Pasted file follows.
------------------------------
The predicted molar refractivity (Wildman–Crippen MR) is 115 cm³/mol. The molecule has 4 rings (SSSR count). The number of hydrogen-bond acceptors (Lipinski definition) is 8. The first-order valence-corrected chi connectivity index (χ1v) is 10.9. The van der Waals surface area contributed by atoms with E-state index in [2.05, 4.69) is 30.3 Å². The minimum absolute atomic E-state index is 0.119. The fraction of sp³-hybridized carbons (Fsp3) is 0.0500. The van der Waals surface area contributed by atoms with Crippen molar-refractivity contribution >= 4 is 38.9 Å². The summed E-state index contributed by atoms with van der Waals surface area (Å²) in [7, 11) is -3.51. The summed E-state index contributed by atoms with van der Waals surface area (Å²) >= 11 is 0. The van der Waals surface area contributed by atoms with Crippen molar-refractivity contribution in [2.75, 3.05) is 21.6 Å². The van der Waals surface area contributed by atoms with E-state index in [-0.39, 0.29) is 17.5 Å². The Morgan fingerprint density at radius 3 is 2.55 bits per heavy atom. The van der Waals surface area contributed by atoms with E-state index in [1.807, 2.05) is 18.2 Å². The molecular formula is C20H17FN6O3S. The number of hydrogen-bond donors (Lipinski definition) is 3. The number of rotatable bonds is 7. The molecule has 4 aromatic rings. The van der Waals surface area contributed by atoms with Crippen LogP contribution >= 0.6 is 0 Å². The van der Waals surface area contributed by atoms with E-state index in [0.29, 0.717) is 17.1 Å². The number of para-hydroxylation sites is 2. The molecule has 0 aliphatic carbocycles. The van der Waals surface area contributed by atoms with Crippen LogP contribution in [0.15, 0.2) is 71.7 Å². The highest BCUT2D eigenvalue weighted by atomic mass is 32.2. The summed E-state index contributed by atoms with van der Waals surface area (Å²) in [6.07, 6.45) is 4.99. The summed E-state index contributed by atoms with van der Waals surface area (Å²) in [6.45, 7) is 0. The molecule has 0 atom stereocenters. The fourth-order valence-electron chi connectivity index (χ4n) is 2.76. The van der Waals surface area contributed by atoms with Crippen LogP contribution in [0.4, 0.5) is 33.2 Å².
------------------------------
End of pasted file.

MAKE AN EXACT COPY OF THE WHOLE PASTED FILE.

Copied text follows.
The predicted molar refractivity (Wildman–Crippen MR) is 115 cm³/mol. The molecule has 4 rings (SSSR count). The number of hydrogen-bond acceptors (Lipinski definition) is 8. The first-order valence-corrected chi connectivity index (χ1v) is 10.9. The van der Waals surface area contributed by atoms with E-state index in [2.05, 4.69) is 30.3 Å². The minimum absolute atomic E-state index is 0.119. The fraction of sp³-hybridized carbons (Fsp3) is 0.0500. The van der Waals surface area contributed by atoms with Crippen molar-refractivity contribution >= 4 is 38.9 Å². The summed E-state index contributed by atoms with van der Waals surface area (Å²) in [7, 11) is -3.51. The summed E-state index contributed by atoms with van der Waals surface area (Å²) >= 11 is 0. The van der Waals surface area contributed by atoms with Crippen molar-refractivity contribution in [2.75, 3.05) is 21.6 Å². The van der Waals surface area contributed by atoms with E-state index in [-0.39, 0.29) is 17.5 Å². The Morgan fingerprint density at radius 3 is 2.55 bits per heavy atom. The van der Waals surface area contributed by atoms with E-state index in [1.807, 2.05) is 18.2 Å². The molecular formula is C20H17FN6O3S. The number of hydrogen-bond donors (Lipinski definition) is 3. The number of rotatable bonds is 7. The molecule has 4 aromatic rings. The van der Waals surface area contributed by atoms with Crippen LogP contribution >= 0.6 is 0 Å². The van der Waals surface area contributed by atoms with E-state index in [0.29, 0.717) is 17.1 Å². The number of para-hydroxylation sites is 2. The molecule has 0 aliphatic carbocycles. The van der Waals surface area contributed by atoms with Crippen LogP contribution in [0.15, 0.2) is 71.7 Å². The highest BCUT2D eigenvalue weighted by atomic mass is 32.2. The summed E-state index contributed by atoms with van der Waals surface area (Å²) in [6.07, 6.45) is 4.99. The summed E-state index contributed by atoms with van der Waals surface area (Å²) in [6.45, 7) is 0. The molecule has 0 atom stereocenters. The fourth-order valence-electron chi connectivity index (χ4n) is 2.76. The van der Waals surface area contributed by atoms with Crippen LogP contribution in [0.4, 0.5) is 33.2 Å².